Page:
• Leaders are looking to invest in AI and Internet of Things: Emerging technologies such as AI (including cognitive services and robotics) and IoT are areas where Leaders are investing in for 2018. Besides these emerging technologies, Leaders are also more interested in investing in big data analytics to mine data for actionable insights than others.
  • What sets Leaders apart from others are their ability to ride on the digital transformation wave from an organizational culture perspective. The study found that Leaders have these traits:

“There is a pressing need for organizations to fully capitalize on the potential value of digital transformation in the next few years. To do so, organizations need to invest in building their ecosystem, from employees, to customers, to partners, across their value chain by gaining new insights through new data sources, and incorporating digitization in their products and services, said Anil Bhansali, Managing Director, Microsoft India (R&D) “Microsoft is uniquely positioned to help organizations in India to succeed in their digital transformation journeys today through our agile platforms and solutions that prioritize flexibility, integration, and trust. We understand what organizations will need to make their journeys a successful one”, he added.

Riding the Wave of Digital Transformation

Organizations in Asia Pacific need to accelerate their digital transformation journey to reap the full benefits of their initiatives and to address the invisible revolution brought about the mass adoption of AI. More importantly, companies need to focus on capitalizing their own data in order to gain new market insights, create new digital products and services, and monetize data through data sharing securely, and in collaboration with its ecosystem.

Microsoft recommends organizations to adopt the following strategies to become a digital transformation Leader:

  1. Create a digital culture: An organization needs to build a culture of collaboration where it is connected across business functions and has a vibrant and mature ecosystem of customers and partners. Data can then be embraced across organization and functions, where better decisions can be made and ultimately serving the needs of customers and partners better.
  2. Build an information ecosystem: In a digital world, organizations are capture more volumes of data internally and externally. The key to becoming a Leader is for organizations to be able to convert data into capital assets, and enable data sharing and collaboration internally and externally in an open yet trusted manner. In addition, a proper data strategy will allow businesses to start their AI initiatives to identify connections, insights, and trends.
  3. Embrace micro-revolutions: In most cases, digital transformation efforts do not start with widespread change, but a series of micro-revolutions. These are small, quick projects that deliver positive business outcomes and accrue to a bigger and bolder digital transformation initiatives.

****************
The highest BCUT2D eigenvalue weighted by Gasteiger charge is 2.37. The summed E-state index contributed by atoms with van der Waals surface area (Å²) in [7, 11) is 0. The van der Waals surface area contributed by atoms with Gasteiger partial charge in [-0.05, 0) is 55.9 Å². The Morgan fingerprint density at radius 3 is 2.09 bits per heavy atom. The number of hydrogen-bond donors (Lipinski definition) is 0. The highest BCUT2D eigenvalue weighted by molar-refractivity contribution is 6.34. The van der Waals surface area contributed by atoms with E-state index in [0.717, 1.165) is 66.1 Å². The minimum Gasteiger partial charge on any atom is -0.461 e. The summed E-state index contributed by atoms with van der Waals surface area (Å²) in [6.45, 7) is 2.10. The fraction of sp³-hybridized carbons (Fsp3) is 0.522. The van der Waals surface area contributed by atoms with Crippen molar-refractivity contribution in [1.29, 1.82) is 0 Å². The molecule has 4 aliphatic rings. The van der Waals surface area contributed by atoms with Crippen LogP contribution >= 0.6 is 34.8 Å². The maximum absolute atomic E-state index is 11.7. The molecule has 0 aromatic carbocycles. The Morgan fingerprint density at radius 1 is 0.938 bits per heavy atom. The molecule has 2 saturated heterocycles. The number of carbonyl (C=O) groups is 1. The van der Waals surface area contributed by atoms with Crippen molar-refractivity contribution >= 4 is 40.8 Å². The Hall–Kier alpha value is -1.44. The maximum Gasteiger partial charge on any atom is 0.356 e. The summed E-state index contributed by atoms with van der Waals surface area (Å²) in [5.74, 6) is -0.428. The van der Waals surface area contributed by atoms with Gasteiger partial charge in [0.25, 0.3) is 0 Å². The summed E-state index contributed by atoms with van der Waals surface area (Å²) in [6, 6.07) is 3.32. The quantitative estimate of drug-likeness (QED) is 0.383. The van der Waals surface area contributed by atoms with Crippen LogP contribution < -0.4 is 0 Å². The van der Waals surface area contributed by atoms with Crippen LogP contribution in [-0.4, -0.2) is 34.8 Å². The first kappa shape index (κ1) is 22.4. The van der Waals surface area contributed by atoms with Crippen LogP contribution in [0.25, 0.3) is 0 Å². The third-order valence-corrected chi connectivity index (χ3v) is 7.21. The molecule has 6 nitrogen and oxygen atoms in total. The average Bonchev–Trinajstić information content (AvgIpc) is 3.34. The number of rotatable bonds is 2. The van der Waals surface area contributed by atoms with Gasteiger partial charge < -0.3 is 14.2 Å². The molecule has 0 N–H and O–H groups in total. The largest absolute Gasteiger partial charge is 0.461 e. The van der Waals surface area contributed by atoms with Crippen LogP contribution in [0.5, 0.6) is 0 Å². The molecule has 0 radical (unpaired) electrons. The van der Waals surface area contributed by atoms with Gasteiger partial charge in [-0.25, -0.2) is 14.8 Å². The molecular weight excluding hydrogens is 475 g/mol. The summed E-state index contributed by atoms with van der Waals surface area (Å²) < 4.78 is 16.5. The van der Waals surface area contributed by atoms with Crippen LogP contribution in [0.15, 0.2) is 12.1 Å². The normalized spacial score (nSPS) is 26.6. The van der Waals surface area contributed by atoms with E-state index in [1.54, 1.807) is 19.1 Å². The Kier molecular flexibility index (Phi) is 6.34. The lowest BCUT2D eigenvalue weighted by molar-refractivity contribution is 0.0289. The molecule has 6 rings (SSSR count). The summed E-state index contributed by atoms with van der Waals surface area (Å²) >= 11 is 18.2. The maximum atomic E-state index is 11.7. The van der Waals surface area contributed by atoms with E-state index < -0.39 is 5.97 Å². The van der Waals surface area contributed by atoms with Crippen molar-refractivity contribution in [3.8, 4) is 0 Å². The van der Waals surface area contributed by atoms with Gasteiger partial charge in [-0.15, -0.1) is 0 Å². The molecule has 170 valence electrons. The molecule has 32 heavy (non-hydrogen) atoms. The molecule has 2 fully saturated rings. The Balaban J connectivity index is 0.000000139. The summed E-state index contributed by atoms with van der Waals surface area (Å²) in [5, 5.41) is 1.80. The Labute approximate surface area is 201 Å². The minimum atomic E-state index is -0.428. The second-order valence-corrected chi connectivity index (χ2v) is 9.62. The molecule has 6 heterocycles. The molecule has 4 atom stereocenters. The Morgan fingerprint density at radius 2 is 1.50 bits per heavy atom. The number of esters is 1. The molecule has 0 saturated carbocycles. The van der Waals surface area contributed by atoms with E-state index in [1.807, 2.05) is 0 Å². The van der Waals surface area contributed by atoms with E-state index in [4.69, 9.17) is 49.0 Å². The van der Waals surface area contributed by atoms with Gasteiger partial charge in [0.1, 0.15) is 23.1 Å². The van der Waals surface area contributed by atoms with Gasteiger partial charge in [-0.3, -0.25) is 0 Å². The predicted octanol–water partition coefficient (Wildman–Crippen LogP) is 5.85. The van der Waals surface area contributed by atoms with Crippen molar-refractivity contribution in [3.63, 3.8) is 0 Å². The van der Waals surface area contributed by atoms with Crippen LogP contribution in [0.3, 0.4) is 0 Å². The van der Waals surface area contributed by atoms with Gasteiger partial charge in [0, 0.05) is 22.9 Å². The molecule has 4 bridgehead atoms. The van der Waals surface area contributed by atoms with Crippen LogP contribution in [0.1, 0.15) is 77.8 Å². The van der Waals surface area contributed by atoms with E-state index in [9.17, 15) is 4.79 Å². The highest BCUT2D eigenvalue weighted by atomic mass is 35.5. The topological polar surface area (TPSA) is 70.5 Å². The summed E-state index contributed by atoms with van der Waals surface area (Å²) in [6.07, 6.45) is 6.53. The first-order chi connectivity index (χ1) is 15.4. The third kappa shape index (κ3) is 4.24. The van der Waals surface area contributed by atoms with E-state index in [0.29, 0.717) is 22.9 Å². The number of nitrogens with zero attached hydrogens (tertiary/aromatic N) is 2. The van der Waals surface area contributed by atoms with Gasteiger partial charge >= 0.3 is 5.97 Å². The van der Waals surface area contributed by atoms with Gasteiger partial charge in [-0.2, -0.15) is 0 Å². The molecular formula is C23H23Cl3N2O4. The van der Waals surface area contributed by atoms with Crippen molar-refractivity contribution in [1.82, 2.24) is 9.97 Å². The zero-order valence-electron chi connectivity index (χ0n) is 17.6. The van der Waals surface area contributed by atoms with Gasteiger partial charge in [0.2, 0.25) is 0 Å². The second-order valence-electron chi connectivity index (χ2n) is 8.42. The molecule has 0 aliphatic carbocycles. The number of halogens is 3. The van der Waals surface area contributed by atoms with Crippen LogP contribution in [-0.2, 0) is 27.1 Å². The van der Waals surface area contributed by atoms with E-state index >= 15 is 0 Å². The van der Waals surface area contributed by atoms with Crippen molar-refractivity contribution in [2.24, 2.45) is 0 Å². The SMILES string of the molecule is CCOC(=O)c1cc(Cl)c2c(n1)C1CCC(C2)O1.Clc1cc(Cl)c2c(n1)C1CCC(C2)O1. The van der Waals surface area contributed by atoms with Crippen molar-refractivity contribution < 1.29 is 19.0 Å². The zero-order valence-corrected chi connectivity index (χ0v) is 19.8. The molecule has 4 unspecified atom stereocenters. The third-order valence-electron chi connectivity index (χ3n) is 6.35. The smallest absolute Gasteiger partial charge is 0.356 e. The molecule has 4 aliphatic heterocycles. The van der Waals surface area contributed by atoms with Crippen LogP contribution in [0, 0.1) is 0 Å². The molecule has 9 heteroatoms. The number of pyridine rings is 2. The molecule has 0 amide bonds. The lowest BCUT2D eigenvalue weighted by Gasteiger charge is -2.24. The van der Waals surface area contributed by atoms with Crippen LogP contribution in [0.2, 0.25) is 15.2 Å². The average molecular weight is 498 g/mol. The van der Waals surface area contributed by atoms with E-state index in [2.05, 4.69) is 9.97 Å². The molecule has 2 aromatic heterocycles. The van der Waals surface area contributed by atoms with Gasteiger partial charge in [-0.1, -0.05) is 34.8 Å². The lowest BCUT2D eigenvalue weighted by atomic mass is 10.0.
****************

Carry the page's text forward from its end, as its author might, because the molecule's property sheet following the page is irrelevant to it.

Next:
4. Develop Future Ready Skills for Individuals and Organizations: Organizations today must relook at training and reskilling its workforce so that workers are equipped with future-ready skill sets such as complex problem solving, critical thinking and creativity for the digital economy. More importantly, they need to rebalance the workforce to attain and attract key digital talents, as well as be open in creating a flexible work source model where they tap into skills-based marketplace. From a digital skills perspective, LinkedIn’s latest study[1] outlines the ABCs of digital talents required for future economies in the region – artificial intelligence, big data and cloud computing. In India, the top in-demand skills are big data, artificial intelligence, and cloud computing.

“The pace of digital transformation is accelerating, and IDC expects that by 2021, at least 60% of India’s GDP will be derived from digital products and services, with growth in every industry driven by digitally enhanced offerings, operations and relationships. The study shows Leaders seeing double the benefits of Followers, with improvements in productivity, cost reductions, and customer advocacy. To remain competitive, organizations must establish new metrics, realign organization structures, and re-architect their technology platform,” said Daniel-Zoe Jimenez, Research Director Digital Transformation Practice Lead, IDC Asia/Pacific.

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[1] Unlocking the Economic Impact of Digital Transformation in Asia Pacific conducted with 1,560 respondents in 15 markets:

  • 15 Asia Pacific markets were involved: Australia, China, Hong Kong, Indonesia, India, Japan, Korea, Malaysia, New Zealand, Philippines, Singapore, Sri Lanka, Taiwan, Thailand, and Vietnam.
  • Business and IT leaders from organizations with more than 250 staff were polled.
  • Industries polled included education, financial services, government, healthcare, manufacturing, and retail.
  • Respondents are decision makers involved in shaping their organizations’ digital strategy.

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Brian Pereira

Brian Pereira is an Indian journalist based in Mumbai. He has 25 years of technology journalism experience, and he's well known in the Indian IT industry. He is the former Editor of CHIP and InformationWeek magazines in India and has written technology articles for India's leading newspapers groups such as The Times of India and Indian Express Newspapers. Brian also writes on Aviation, startups and covers topics directed at small and medium businesses. He also has event experience and once put together the conference program for CeBIT and INTEROP events in India. You can reach Brian at: brian@digitalcreed.in Twitter: @brian9p Linkedin: https://in.linkedin.com/in/pereirabrian